Green Imagination

Your Blog for Sharing Green Ideas.

Sunday, June 27, 2004

Green Imagination: Imagining a Green World

Yesterday, I was at my local mall's food court when I realized what a Green mall it is. The ceiling throughout the mall's main thoroughfares have huge skylights; on sunny days it's almost eerie how how its corridors are illuminated with natural light. The irony of using a Green friendly lighting system at the consumer's locus of global capitalism was delicious. I began to wonder how the mall could be made even more environmentally friendly (offering recycling bins to start) and how the experience of mall shopping could be transformed in ways that make consumption less catastrophic (I'm still contemplating this one).

On a related note, I've recently become active in several Green locals (namely Baltimore County and Baltimore City) where we're in the outset of a historic era: We are running 15 local and congressional Green candidates this election cycle. Through various listserves, discussions about campaign strategy, Green ideals and other related topics have made their way into my consciousness. One poster commented how users of the listserve tend to become more active during discussions of national politics rather than important local issues. This was such an important point that I felt compelled to do something...Hence the birth of Green Imagination.

I invite all Greens from across the US and in other countries to contribute to this blog. That is, I hope this page becomes a forum for Greens to not only share local challenges and successes, but also to collectively imagine how a Green world would truly look like and to collaborate on making concrete progress towards the achievement of our goals (political, social, environmental...you name it).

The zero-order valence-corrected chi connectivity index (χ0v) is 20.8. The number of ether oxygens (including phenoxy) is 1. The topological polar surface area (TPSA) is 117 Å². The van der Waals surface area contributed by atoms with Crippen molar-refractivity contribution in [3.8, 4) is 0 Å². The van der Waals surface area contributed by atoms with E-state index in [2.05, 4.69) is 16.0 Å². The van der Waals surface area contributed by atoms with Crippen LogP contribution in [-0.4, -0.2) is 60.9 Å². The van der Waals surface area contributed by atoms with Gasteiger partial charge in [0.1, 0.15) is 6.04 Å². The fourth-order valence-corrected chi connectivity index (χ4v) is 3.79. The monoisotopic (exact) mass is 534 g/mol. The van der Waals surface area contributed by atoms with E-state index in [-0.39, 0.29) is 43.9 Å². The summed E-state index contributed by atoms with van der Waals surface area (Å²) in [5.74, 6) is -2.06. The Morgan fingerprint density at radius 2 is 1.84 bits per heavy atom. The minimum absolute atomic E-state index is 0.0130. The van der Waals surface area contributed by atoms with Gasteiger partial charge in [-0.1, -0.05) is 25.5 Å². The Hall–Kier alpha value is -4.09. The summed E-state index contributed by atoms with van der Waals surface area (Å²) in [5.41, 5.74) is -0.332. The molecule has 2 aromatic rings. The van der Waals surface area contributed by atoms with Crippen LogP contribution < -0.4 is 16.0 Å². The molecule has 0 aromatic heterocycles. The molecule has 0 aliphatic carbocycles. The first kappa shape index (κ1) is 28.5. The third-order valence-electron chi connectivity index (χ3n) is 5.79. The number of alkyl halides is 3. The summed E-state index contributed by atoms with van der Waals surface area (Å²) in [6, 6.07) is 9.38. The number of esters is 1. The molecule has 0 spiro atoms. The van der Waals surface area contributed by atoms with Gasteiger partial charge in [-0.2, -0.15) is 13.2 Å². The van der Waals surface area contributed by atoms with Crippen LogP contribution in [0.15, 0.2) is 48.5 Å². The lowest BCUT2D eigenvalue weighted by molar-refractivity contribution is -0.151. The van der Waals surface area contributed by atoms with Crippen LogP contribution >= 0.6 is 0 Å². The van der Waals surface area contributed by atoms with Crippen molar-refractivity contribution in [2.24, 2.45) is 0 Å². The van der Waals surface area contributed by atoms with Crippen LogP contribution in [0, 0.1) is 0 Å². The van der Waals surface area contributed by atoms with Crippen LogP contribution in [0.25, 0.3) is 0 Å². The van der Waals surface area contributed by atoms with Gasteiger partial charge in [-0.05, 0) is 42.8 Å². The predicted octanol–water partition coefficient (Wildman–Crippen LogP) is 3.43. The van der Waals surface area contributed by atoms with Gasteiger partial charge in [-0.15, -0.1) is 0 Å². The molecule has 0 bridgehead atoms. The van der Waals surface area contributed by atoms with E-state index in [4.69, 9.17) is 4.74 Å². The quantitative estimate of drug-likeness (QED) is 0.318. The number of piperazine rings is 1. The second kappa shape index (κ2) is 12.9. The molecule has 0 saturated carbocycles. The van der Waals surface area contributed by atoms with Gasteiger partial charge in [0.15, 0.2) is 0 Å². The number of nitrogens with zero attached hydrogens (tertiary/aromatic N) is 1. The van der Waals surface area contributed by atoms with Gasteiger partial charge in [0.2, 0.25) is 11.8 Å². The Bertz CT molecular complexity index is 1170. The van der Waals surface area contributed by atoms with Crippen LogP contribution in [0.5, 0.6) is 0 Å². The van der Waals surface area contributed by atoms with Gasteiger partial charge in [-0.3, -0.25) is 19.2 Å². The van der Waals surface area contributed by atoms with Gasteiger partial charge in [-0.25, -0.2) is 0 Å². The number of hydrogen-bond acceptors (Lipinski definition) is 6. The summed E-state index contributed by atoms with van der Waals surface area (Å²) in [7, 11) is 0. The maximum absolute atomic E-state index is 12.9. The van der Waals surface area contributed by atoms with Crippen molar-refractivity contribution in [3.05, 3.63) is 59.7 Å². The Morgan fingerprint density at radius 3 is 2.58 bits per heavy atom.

Because I'm a busy person (as busy as everyone else I know at least), I would like this to become an open forum. Feel free to use this blog to share your ideas on how to put our ideals into action on the local or even state level. Generally speaking, I'd like to avoid discussing national politics as there's plenty of that already both online and offline.

Daniel

5 Comments:

Anonymous Anonymous said...

Hi Daniel -

Thanks for setting up this cool Blog. I would like
to see some layered discussion of the 10 Key Values.
We hear how Greens are united through their `belief'
in these values (problematical at the outset) even
as they admit bluntly that there is no consensus on
what is actually being enumerated.

Many are aware that North America's 10 Key Values
derive from Germany's orginal 4 Pillars. These
were re-edited in 2001 into the `6 Principles,' as
articulated by the Global Greens Charter, Australia.

Further thoughts?
Richard

11:35 AM  
Blogger Daniel said...

That's a great point Richard. Maybe what I'll do is to spend a day writing about a particular value and how we can apply it politically as well as socially.

12:33 PM  
Blogger Daniel said...

This comment has been removed by a blog administrator.

12:34 PM  
Anonymous Anonymous said...

Concerning `the' 10 Key Values -

There are apparent contradictory or conflicted
readings within fundamental Green priciples --
meaning that upholding one of them can be in
violation of other ones.

Take the notion of Grassroots Democracy. In it,
a Green elected delegate is expected to implement
and promote the collective interests of one's
constituency, above advancing one's own personal
interests. But a disconnect arises when (expressed)
community interests are not `Green' interests.

The progressive stances of Greens on issues like
forest preservation, non-violence, socialized health-
care, gay rights, etc, are often at odds with the
majority opinion.

So does an elected Green go with one's own conscience,
or with the wishes of the majority to whom they are
obligated? In Maryland, large-scale poultry farming
contributes to pollution in the Chesapeake Bay. Do
Greens represent local farm economies (also tobacco),
or a minority of clean-water advocates?

There is also a similar dilemma with legalizing slot
machines in Maryland -- ostensibly to help pay for
public education. Again, does an elected Green
official adopt a Green position, or one that is
sought by the community at large -- the `grassroots?'

Richard

12:42 PM  
Blogger Daniel said...

This is an interesting problem I'd say for any political party and/or candidate in a representative democracy. If an individual wants to represent a group of people in a geographical region (district, city, state, etc.), to what extent does s/he need to conform or adjust her/his views to appeal to the constituency?

So, for a Green, how do we field candidates in areas where the majority does not agree our messages or principles as a party, as Richard points out?

5:42 PM  

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